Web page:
Use this URL to cite or link to this record in EThOS:
Title: Legitimacy of power in the constitution of the Islamic Republic of Iran
Author: Mohammadi, Mohammad
ISNI:       0000 0004 2668 0796
Awarding Body: University of Bradford
Current Institution: University of Bradford
Date of Award: 1998
Availability of Full Text:
Access from EThOS:
Access from Institution:
Over the few years that led to the creation of the constitutional law of the Islamic republic of Iran, I (the author) noticed a series of ambiguous and often contradictory points in its contents. Discovering the roots and the causes of such contradictions became my priority. After the Iranian Revolution (1979) intellectuals were confronted with very new experiences. For example, Shi'ah has always been a minority in the history of Islam. Therefore, Shi 'ah Fuqaha never experienced direct rule over people. Direct pressures from this new experience brought about the desire and the need for a shift in certain interpretations of the Shi'ah tradition. It became evident that religious laws did not have in them the power and the wisdom to provide answers to the issues and dilemmas of the modern times, hence the need for a fresh approach. One such issue was the discussion of legitimacy of power. 18 years on, the heated debate is still ongoing. Traditional Shi'ah theorists believed that all rulers are illegitimate except the one that represents the 12th Imam who has been absent for the last 1000 years. According to Shi'ah, this representation can only be made by elite clergy who have the ability to understand, fully, the history of Islam and Shi'ah. They also claim that Shari 'ah laws must be implemented in their entirety and according to the teachings of Qur'an and the 12 Infallible Imam. They further argue that the people as a whole have no role in determining the legitimacy of the ruler, as He has been appointed to implement divine laws and people must obey. With time, though, such attitudes were modified. Especially after the Islamic revolution in Iran (1979), new interpretations began to surface. Discussion of three fundamental elements relating to the shift of the Islamic viewpoints during the last 100 years and in particular after the Iranian revolution (1979) forms the main body of this thesis. These are: " Divine law " Divine Ruler " Role of the People The hypothesis of the thesis is that fundamental philosophical positions on all of the above three issues have been the subject of change and modification, to some extent and according to "time" and "place". This change does not reflect the abandoning of the Islamic faith by Muslims, but rather indicates the ability of this dynamic religion to modify itself with time'. These changes have also been associated with varying degrees of ambiguity and contradiction, which will be the subject of detailed discussions in this work. Viewpoints of other outstanding scholars who tried to address these issues will also be presented. Two theories have been expressed in relation to the shift in the Shi'ah political thinking; " Islam's ability to adapt with "time" and "place" and new issues " "Change", in itself, defies the very existence of religion Both theories have been the subject of extensive debates. Traditional Muslims and Non-Muslims criticise Islam for supporting the latter view, whereas revivalists sympathise with the former. It must be mentioned also that reference throughout 1 Iqbal. Enayat. Lambton II this work is only made to those scholars who have used Islamic sources for their reasoning, i. e., not to many others who have engaged in these discussions as independent figures. Also discussed- will be the traditional Islam represented by the majority of the Assembly of the Islamic Experts (Majles-i Khobregan) which in effect was the main creator of the Iranian Constitution.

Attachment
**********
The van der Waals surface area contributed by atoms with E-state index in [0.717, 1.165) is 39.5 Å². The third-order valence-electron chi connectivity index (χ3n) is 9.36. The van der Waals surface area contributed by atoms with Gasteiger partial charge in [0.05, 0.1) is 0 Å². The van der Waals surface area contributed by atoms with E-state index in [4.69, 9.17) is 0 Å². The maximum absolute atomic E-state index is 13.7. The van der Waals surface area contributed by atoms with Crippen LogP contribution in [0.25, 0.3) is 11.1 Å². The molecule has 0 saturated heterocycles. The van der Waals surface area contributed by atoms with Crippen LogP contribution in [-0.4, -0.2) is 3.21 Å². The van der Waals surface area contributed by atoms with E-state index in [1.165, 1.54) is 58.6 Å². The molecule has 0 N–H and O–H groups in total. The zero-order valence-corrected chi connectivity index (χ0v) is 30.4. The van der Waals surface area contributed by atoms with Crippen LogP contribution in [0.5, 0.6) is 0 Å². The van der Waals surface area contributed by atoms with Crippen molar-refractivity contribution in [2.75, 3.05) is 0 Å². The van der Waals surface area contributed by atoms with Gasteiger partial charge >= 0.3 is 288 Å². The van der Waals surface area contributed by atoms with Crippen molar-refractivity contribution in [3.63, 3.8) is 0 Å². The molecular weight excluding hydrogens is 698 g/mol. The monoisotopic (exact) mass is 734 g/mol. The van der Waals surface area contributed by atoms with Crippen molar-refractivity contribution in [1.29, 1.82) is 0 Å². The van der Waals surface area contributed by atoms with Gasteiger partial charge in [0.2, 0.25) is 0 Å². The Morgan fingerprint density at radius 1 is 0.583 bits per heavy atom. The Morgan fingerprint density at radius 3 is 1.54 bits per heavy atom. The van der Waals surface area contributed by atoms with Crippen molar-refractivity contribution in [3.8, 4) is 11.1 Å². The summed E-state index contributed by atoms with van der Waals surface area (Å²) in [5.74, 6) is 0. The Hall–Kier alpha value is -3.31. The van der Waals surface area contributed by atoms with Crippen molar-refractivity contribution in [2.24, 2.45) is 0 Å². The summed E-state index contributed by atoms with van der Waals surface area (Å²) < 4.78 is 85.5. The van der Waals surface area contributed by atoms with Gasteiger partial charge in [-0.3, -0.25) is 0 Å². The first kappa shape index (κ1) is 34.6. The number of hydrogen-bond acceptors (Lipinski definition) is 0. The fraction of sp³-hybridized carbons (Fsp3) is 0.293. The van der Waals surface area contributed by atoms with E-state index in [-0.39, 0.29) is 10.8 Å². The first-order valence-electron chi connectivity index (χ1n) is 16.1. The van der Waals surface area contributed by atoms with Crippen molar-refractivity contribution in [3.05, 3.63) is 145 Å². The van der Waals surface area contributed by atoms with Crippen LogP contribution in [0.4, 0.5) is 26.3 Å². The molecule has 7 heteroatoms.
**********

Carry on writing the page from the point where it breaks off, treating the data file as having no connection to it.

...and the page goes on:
Supervisor: O'Connell, James Sponsor: Ministry of Culture and Higher Education of Iran
Qualification Name: Thesis (Ph.D.) Qualification Level: Doctoral
EThOS ID:  DOI: Not available
Keywords: Islamic Republic of Iran ; Constitutional law ; Islamic viewpoints ; Divine law ; Divine Ruler ; Role of the people ; Islam ; Iranian constitution